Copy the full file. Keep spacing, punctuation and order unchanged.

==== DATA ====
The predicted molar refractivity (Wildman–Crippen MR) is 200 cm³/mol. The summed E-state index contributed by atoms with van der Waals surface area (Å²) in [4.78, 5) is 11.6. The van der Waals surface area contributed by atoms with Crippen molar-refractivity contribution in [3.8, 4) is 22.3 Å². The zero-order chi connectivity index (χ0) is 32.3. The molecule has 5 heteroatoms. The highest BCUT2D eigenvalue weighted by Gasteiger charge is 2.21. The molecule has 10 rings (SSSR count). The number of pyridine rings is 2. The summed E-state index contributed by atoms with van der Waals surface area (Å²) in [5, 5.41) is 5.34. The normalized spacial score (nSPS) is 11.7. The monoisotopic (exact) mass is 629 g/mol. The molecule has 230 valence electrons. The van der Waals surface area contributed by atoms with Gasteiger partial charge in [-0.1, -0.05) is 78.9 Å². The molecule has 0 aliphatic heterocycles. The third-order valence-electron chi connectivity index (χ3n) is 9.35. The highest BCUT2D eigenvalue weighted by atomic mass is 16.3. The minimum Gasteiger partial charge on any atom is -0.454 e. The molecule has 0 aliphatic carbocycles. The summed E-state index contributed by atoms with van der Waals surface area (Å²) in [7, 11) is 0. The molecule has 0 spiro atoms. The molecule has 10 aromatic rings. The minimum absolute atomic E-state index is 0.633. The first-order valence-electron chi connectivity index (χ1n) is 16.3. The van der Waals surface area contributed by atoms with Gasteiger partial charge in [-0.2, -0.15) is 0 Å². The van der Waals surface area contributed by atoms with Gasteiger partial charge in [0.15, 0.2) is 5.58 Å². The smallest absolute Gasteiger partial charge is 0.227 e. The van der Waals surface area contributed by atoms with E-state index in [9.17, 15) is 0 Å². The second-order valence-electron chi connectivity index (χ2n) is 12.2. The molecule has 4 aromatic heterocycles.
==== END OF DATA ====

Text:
The predicted molar refractivity (Wildman–Crippen MR) is 200 cm³/mol. The summed E-state index contributed by atoms with van der Waals surface area (Å²) in [4.78, 5) is 11.6. The van der Waals surface area contributed by atoms with Crippen molar-refractivity contribution in [3.8, 4) is 22.3 Å². The zero-order chi connectivity index (χ0) is 32.3. The molecule has 5 heteroatoms. The highest BCUT2D eigenvalue weighted by Gasteiger charge is 2.21. The molecule has 10 rings (SSSR count). The number of pyridine rings is 2. The summed E-state index contributed by atoms with van der Waals surface area (Å²) in [5, 5.41) is 5.34. The normalized spacial score (nSPS) is 11.7. The monoisotopic (exact) mass is 629 g/mol. The molecule has 230 valence electrons. The van der Waals surface area contributed by atoms with Gasteiger partial charge in [-0.1, -0.05) is 78.9 Å². The molecule has 0 aliphatic heterocycles. The third-order valence-electron chi connectivity index (χ3n) is 9.35. The highest BCUT2D eigenvalue weighted by atomic mass is 16.3. The minimum Gasteiger partial charge on any atom is -0.454 e. The molecule has 0 aliphatic carbocycles. The summed E-state index contributed by atoms with van der Waals surface area (Å²) in [7, 11) is 0. The molecule has 0 spiro atoms. The molecule has 10 aromatic rings. The minimum absolute atomic E-state index is 0.633. The first-order valence-electron chi connectivity index (χ1n) is 16.3. The van der Waals surface area contributed by atoms with Gasteiger partial charge in [-0.2, -0.15) is 0 Å². The van der Waals surface area contributed by atoms with Gasteiger partial charge in [0.15, 0.2) is 5.58 Å². The smallest absolute Gasteiger partial charge is 0.227 e. The van der Waals surface area contributed by atoms with E-state index in [9.17, 15) is 0 Å². The second-order valence-electron chi connectivity index (χ2n) is 12.2. The molecule has 4 aromatic heterocycles.